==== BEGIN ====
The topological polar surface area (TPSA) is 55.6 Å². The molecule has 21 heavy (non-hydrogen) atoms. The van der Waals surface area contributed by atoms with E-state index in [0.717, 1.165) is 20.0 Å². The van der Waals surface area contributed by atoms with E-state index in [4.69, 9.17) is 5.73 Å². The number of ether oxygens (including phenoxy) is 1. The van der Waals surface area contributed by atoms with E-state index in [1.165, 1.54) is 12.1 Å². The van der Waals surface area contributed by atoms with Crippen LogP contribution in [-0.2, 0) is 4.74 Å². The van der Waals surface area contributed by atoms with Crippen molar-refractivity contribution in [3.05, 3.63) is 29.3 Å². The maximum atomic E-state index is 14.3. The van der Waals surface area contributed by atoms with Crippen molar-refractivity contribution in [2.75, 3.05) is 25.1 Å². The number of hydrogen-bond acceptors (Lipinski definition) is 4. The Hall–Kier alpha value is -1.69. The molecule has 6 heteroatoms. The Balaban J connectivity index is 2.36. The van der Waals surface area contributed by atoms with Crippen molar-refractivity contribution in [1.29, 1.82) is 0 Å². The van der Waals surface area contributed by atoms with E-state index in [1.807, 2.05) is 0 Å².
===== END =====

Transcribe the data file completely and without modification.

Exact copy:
The topological polar surface area (TPSA) is 55.6 Å². The molecule has 21 heavy (non-hydrogen) atoms. The van der Waals surface area contributed by atoms with E-state index in [0.717, 1.165) is 20.0 Å². The van der Waals surface area contributed by atoms with E-state index in [4.69, 9.17) is 5.73 Å². The number of ether oxygens (including phenoxy) is 1. The van der Waals surface area contributed by atoms with E-state index in [1.165, 1.54) is 12.1 Å². The van der Waals surface area contributed by atoms with Crippen LogP contribution in [-0.2, 0) is 4.74 Å². The van der Waals surface area contributed by atoms with Crippen molar-refractivity contribution in [3.05, 3.63) is 29.3 Å². The maximum atomic E-state index is 14.3. The van der Waals surface area contributed by atoms with Crippen molar-refractivity contribution in [2.75, 3.05) is 25.1 Å². The number of hydrogen-bond acceptors (Lipinski definition) is 4. The Hall–Kier alpha value is -1.69. The molecule has 6 heteroatoms. The Balaban J connectivity index is 2.36. The van der Waals surface area contributed by atoms with Crippen molar-refractivity contribution in [1.29, 1.82) is 0 Å². The van der Waals surface area contributed by atoms with E-state index in [1.807, 2.05) is 0 Å².